iPhoneography: It was bound to happen.

Writer Amanda Christmann
Photography by Kelli Klymenko

For the last century or so, technology has changed every aspect of our social landscape. The printing press allowed news and ideas to spread first to small groups, then to entire cities, and then across the country. Then came radio and television, magnifying that power, first bringing sound then images to those ideas.

Since then, technology has boomed exponentially. Computers and smartphones now allow each of us to share ideas and images with people in the farthest reaches of the globe. In a word, it’s all about communication, and as any parent with a teenager can attest, next generations are all about constant technology-based communication.

Until now, photography has been on its own projectile of advancement. From the daguerreotypes of the 1800s, to albumen prints and clunky glass negatives, early photographers may have had the most modern technology available, but photography was a rough gig.

Even as recently as 20 years ago, many newspapers had not yet made the switch to digital photography. Times, how they have changed!

Today, not only has photography nearly completely made the shift to digital, with apps like Inshot for PC helping people learn the trade (though a few folks are loyal to the smells and processes of the dark room), but the availability of decent-quality cameras on something most of us use every day-our phones-has turned millions into amateur photographers.

Photographer Kelli Klymenko is marketing director at Sedona Arts Center, a Google-trusted photographer, and is the driving force behind Sedona PhotoFest, which will be returning in June 2019. His arsenal of cameras includes Canon’s 5D Mark III, Mark II and 80D, and, of course, his iPhone.

Did You Know?

Pro Tips by Kelli Klymenko

The simplest adjustment to make your iPhone pictures pop is to practice the rule of thirds. Place your subject slightly off center to compose more appealing images.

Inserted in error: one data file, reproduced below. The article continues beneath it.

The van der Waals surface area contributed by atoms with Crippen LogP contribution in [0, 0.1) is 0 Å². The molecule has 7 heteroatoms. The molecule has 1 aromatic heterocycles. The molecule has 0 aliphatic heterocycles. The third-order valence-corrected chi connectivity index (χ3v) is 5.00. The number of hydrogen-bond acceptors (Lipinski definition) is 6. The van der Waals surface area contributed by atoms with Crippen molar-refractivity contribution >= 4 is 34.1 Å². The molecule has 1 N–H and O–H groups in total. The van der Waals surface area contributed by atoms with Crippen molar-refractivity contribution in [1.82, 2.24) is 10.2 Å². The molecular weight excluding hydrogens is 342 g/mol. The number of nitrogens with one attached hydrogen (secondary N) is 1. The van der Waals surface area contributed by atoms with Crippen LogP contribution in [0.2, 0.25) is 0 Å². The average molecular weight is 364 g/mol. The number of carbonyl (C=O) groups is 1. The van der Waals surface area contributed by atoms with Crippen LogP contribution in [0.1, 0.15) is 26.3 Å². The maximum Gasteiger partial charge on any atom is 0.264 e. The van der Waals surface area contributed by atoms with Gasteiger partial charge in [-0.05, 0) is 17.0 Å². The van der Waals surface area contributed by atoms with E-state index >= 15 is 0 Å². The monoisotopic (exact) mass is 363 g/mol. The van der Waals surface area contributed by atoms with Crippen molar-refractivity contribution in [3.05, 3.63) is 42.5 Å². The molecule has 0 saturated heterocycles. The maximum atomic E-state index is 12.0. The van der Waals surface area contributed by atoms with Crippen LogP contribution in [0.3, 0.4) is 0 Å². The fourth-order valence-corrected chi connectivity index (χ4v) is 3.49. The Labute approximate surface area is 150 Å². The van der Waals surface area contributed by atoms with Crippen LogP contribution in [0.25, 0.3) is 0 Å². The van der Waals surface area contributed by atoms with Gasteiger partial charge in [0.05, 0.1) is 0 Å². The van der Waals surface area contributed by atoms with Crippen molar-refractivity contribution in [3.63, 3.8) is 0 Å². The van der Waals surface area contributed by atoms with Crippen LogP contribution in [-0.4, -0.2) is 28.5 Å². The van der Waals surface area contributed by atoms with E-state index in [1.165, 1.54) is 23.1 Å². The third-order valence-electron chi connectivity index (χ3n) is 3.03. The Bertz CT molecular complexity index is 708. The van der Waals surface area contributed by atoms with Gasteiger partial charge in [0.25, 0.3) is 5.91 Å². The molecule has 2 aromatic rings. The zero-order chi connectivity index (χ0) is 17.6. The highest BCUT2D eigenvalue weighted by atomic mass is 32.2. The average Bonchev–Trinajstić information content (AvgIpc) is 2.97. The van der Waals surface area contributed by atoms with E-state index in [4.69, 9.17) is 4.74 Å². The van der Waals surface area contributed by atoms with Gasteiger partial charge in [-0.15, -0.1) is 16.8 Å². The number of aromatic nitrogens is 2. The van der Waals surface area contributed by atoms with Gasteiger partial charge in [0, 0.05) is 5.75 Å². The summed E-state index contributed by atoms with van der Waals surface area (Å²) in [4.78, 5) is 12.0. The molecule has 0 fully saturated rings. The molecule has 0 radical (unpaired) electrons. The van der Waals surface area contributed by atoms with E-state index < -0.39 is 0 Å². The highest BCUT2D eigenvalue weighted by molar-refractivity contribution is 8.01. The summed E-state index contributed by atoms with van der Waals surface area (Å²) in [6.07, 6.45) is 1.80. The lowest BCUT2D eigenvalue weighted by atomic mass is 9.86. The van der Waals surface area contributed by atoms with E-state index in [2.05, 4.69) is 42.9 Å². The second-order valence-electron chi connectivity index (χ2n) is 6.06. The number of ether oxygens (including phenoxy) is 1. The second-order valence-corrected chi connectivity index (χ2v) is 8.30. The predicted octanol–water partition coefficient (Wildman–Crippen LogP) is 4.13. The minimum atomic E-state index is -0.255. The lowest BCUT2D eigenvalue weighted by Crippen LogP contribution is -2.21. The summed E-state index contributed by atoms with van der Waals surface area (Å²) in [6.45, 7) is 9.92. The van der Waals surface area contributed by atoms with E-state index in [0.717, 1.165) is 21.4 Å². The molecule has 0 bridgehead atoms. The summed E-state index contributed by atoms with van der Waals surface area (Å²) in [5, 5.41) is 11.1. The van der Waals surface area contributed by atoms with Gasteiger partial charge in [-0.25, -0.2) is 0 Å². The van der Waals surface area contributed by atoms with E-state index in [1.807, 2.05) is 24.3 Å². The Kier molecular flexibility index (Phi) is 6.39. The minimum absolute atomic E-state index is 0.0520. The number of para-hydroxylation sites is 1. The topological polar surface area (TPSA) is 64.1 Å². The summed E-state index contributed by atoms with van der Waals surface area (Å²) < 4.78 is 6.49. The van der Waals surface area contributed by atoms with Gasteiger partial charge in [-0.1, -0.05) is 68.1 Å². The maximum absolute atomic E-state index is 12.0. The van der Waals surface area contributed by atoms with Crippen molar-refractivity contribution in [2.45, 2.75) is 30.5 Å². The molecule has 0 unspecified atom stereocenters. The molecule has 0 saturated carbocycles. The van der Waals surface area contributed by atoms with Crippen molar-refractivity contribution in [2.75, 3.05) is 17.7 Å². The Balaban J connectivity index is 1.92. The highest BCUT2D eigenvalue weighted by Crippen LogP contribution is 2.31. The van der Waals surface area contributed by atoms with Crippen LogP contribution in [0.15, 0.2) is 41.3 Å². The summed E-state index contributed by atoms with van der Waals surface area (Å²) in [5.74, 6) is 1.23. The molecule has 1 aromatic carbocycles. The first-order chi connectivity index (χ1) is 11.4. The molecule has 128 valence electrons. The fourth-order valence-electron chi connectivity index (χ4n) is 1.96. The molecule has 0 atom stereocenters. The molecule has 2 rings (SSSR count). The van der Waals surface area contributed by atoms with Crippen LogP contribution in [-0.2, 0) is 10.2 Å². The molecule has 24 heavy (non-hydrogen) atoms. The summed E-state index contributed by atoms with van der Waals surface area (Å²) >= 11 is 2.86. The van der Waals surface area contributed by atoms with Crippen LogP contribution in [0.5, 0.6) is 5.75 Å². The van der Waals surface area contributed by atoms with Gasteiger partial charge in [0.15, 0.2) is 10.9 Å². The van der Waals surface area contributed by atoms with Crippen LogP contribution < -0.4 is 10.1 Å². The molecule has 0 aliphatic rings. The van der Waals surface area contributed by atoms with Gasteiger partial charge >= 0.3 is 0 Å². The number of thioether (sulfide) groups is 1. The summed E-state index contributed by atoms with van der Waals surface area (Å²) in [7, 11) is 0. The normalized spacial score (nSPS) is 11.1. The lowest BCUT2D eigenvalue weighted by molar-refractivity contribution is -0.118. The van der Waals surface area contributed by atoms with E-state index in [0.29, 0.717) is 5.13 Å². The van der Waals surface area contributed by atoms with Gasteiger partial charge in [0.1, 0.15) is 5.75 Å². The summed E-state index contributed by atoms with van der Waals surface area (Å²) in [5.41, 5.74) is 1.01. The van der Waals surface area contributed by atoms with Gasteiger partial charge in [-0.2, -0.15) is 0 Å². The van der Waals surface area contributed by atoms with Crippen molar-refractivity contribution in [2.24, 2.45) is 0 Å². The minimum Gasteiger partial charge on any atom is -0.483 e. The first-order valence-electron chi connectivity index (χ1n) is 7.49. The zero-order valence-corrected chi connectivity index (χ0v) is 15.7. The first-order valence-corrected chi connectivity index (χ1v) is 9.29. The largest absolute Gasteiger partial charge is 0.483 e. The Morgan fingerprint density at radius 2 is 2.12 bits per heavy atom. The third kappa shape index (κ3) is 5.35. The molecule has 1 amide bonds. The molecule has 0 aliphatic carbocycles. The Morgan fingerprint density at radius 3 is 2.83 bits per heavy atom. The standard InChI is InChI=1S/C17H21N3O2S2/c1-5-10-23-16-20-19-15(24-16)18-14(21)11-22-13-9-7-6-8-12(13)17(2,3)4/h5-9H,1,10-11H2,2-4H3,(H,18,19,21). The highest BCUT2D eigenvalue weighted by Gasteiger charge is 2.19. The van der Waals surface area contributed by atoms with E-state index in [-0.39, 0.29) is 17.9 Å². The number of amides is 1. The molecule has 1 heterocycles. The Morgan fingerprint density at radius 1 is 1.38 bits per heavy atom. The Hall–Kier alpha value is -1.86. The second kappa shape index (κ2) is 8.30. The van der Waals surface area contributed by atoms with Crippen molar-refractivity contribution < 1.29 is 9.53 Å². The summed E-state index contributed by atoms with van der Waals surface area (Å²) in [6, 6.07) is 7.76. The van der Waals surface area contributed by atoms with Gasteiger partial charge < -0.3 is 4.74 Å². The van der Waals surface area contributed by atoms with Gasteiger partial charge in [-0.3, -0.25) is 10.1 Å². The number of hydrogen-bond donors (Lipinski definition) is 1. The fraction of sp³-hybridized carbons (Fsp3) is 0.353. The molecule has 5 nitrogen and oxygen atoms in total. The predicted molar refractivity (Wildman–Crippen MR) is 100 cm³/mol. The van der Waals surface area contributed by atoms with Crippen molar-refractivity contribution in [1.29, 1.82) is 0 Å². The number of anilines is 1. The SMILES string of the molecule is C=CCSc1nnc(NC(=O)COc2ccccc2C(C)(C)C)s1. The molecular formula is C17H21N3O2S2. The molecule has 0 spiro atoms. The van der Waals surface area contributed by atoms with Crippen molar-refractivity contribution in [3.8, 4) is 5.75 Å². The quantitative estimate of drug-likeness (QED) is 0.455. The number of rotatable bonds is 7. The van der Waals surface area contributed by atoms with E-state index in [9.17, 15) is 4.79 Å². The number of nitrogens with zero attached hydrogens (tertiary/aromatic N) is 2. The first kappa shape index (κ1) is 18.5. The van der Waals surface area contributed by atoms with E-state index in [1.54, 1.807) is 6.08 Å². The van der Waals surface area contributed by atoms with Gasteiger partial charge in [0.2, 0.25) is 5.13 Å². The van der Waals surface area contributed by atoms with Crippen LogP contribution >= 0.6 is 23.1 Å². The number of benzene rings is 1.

Immerse yourself in the scene. Shooting low at the level of blooming flowers, for instance.

Put your heart and soul into your photos. Share the experience from your perspective and you’ll see incredible results!

Take advantage of the panoramic feature built into your phone to capture’s prawling, brilliant scenes.

“The iPhone is incredible for getting the shot when I’m not carrying my gear with me, but it also can’t do everything-yet,” Klymenko says.

One day, however, it just may.

In the meantime, Klymenko has captured some beautiful imagery through the newest technique in photography, iPhoneography. Each photograph is taken and processed on an iPhone, often with apps and gadgets that make it fun and versatile.

Images Arizona is happy to share some of his work and inspire you to see what you can do!

iPhoneography Tech Tools

Ready to point and shoot?

Klymenko recommends the following apps and extras to

take your work up a notch:

Enlight: photo editing program

Olloclip: for fisheye photos and macro fun

Bully Eye: lens that clips onto phone or iPad Pro

3-axis gimbal: for professional-looking video stabilization

Commonly used apps: Instagram, Enlight, Hyperlapse,

Cinemagraph, ProCamera

About the Photographer

Kelli Klymenko is an artist, storyteller, photographer, teacher, yogi, husband, father, science aficionado and free thinker-experiencing life in one of the most inspiring and picturesque places on Earth with his fabulous wife and children.

Originally from the East Coast, Klymenko grew up in New Jersey and New York before moving to Sedona in 2004.

“I always dreamed of moving out West,” he says. “I constantly was escaping into nature on hikes, adventures, and expeditions of my own creation-doing anything I could to immerse myself in the natural world around me.”

Klymenko has always been an artist.

“From drawing to painting to sculpting to graphic design to photography, I get my hands dirty as often as possible in my pursuit of sharing my creative passions. As life, work, and play became more challenging, I focused a lot more on my photography to express myself and share my view of the world. Naturally, iPhoneography was an obvious direction to pursue as I am always taking and sharing photos.

“There’s nothing easier than picking up my iPhone and getting a great shot, while still being able to be in the moment that I’m in.”


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